US Intervention in Somalia Compounds Dire Humanitarian Crisis

July 29, 2011

Somali refugees wait in line for water.

Slowly but surely, the U.S. intervention in Somalia has reverted to a military-security focus, abandoning the Somali people to a dreadful fate.

Back in February 2010, reports indicated that Washington was imposing “impossible” conditions on aid deliveries for Somalia and holding up tens of millions of dollars of desperately needed food based on accusations that it would be diverted to terrorists.  However, according to the UN official in charge of humanitarian efforts in Somalia, the accusations of aid diversions to terrorists were “ungrounded.’

And a few month later in June, even after reports of the Somali government employing children as young as thirteen in the military, the United States authorized arms sales to Somalia for some 40 tons of arms and ammunition.

Unfortunately, the “new U.S. policy on Somalia” doesn’t stop with weapons sales to a corrupt government and the withholding of aid to starving people.

In June, Somalia witnessed the first U.S. drone strike within its borders, near the southern town of Kismayo. The strike targeted two alleged leadership figures in the Haraket al-Shabaab al Mujahedin, popularly known as al-Shabaab, thought to be in contact with Al Qaeda, and with fugitive radical cleric Anwar al-Awlaki.  Recently, the drone-strike “phenomenon” has been permeating the news because of the high risk of civilian casualties. While no civilians were reported killed in this particular drone strike, the first accidental death cannot be far off (if the United States’ military history in Pakistan is any indication).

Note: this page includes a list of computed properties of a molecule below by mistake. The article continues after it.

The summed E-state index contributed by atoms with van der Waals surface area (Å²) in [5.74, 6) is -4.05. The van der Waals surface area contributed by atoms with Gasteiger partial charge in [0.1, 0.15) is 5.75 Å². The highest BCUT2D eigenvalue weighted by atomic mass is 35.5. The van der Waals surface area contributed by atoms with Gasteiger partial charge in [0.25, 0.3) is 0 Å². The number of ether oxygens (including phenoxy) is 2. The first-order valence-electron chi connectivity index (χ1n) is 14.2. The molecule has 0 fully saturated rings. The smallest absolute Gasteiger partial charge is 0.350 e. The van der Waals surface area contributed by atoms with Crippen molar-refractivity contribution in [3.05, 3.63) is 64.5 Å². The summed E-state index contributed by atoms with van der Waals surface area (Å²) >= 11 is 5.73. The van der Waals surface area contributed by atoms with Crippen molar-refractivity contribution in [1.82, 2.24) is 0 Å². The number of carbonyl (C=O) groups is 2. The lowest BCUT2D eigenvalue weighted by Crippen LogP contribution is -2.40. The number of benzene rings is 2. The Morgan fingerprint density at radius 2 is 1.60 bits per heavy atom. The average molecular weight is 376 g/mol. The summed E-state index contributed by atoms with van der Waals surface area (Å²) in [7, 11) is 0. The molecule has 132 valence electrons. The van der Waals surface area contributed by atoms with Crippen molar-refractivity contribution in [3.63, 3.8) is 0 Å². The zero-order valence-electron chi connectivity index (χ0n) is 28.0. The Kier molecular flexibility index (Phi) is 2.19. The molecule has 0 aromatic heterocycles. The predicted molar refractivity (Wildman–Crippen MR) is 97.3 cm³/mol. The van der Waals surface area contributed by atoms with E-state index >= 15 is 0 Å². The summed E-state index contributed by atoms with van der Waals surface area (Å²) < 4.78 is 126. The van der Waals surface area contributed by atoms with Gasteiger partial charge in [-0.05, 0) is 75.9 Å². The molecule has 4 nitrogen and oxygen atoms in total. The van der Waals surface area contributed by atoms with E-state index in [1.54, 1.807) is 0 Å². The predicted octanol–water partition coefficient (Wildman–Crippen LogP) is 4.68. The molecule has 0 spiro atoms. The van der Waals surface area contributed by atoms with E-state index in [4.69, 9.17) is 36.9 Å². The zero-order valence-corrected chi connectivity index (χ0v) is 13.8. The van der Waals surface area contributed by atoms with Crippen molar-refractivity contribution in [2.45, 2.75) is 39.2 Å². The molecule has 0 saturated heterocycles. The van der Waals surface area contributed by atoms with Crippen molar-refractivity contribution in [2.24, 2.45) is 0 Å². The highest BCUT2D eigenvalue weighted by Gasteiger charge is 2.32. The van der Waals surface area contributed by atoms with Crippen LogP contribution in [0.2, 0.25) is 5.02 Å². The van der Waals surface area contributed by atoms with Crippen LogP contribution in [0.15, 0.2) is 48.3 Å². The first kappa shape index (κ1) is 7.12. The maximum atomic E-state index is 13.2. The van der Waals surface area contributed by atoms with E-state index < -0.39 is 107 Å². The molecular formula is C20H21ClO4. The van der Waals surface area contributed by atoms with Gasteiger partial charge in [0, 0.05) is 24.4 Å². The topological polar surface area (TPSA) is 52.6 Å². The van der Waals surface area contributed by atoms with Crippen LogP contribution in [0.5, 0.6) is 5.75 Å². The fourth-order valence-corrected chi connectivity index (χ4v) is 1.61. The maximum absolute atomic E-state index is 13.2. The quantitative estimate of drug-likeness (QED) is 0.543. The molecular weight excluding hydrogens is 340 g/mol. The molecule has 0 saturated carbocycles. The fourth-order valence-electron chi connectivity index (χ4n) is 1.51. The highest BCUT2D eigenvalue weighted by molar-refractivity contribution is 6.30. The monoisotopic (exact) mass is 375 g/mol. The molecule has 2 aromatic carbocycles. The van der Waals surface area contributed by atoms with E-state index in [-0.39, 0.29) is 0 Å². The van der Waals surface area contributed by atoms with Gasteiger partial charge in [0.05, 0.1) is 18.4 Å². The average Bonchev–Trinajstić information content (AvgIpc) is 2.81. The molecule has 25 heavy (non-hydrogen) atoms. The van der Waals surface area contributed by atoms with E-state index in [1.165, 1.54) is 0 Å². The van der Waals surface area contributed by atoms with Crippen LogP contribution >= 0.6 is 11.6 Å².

If the United States somehow felt its presence was missed in Somalia, it has reportedly answered these sentiments by opening and operating a secret CIA base in a remote corner of Mogadishi’s Aden Adde airport. Recent articles published in The Nation and the New York Times claim that the U.S. has CIA operatives on the ground helping Somalia security forces question detainees for information on Al-Shabaab.

As another famine tears its way through the war-torn country of Somalia, the United States’ actions in this country have gone from noble to mercenary. No longer does the U.S. adhere to international law. If we expect the United States to set global standards, we must first hold ourselves to a human rights standard that is worth emulation.

CORRECTION:  This post was updated 8/18/11